General Motors has formally established its first-ever car-sharing gig by signing a deal with peer-to-peer specialist RelayRides. GM's head of business development initiatives, Bob Tiderington, remarked:
We could stand on the sidelines and watch or we could choose to participate and try to make it into a favorable business model, which in this particular case, we have.
General Motors intends to adapt its OnStar tech to facilitate peer-to-peer car sharing through RelayRides. With OnStar in their vehicle, owners wishing to join the RelayRides car-sharing program will no longer have to install a separate device that allows entry and use of the vehicle.

When the peer-to-peer scheme kicks off in early 2012, all General Motors vehicles built after 2010 and equipped with OnStar will be peer-to-peer-ready, says Tiderington. That's approximately 1.7 million vehicles that could transform into peer-to-peer automobiles overnight, at least in theory.

The breakthrough here is that RelayRides will no longer have to equip participating vehicles with an add-on device that lets a renter access it with a membership card. With OnStar, the service can be turned on with no more than a couple of movements and clicks of a mouse.
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GM Enters Carsharing Business; Teams Up with RelayRides

Millions of eligible vehicles will be able to participate and earn money for their owners


DETROIT – General Motors and RelayRides, the world's first peer-to-peer carsharing marketplace, today announced an exclusive relationship that will allow millions of GM vehicle owners to leverage the OnStar system to rent out their idle cars through the RelayRides marketplace.

The program, which will launch in early 2012, is GM's first large-scale involvement in carsharing and is aimed at making it easier for those without a vehicle to access temporary, affordable and reliable transportation in a Chevrolet, Buick, GMC or Cadillac.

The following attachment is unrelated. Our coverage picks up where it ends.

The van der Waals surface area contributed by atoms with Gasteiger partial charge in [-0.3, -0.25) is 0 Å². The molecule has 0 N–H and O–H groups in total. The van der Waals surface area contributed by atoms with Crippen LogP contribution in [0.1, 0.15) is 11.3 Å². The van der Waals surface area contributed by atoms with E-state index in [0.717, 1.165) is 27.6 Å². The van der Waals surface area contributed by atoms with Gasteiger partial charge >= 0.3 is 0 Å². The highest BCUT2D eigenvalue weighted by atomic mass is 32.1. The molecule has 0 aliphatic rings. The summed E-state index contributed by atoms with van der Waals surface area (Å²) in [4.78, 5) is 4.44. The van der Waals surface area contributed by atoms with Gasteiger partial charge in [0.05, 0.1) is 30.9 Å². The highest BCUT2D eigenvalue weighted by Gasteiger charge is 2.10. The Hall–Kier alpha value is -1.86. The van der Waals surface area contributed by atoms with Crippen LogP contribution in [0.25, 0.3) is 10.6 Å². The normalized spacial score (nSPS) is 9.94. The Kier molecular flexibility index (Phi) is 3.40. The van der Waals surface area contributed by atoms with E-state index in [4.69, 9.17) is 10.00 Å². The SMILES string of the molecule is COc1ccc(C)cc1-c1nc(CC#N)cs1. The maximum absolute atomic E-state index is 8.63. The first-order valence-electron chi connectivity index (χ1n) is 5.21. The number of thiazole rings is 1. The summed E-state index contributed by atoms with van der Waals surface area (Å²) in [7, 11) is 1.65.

RelayRides allows vehicle owners to choose to rent out their idle vehicles, with the owner controlling the rates and availability of the car. RelayRides provides an online marketplace and a $1 million insurance policy to make the transaction safe and convenient.

Through innovative technology integration, RelayRides will leverage OnStar to allow RelayRides borrowers to unlock GM cars with their mobile phones. For vehicles that are not OnStar enabled, RelayRides must install a small device in the car to provide convenient access to borrowers. The integration makes all eligible OnStar vehicles immediately "RelayRides ready" without having to install additional hardware.

"We're using technology to make both our older and newest models carshare ready and available for those owners who choose to participate in carsharing," said Stephen Girsky, GM vice chairman. "Our goal is to find ways to broaden our customer reach, reduce traffic congestion in America's largest cities and address urban mobility concerns."

The program initially will promote the relationship through various events and demonstrations in California to showcase GM's OnStar and RelayRides technology, and will feature Chevrolet vehicles, including the Volt extended-range electric vehicle. Participation in the RelayRides carsharing program is voluntary.

"RelayRides has always worked toward providing the safest, most advanced, peer-to-peer carsharing marketplace, where neighbors can help out one another by making their frequently unused car available to those who live nearby," said RelayRides Chief Executive Officer André Haddad. "With the new GM relationship, RelayRides can leverage the OnStar technology to make carsharing even more convenient, with nothing more than a mobile app. Carsharing has never been easier."

Founded in June 2010, RelayRides is currently available in San Francisco and Boston, and plans to strategically expand to U.S. areas that demonstrate high consumer demand.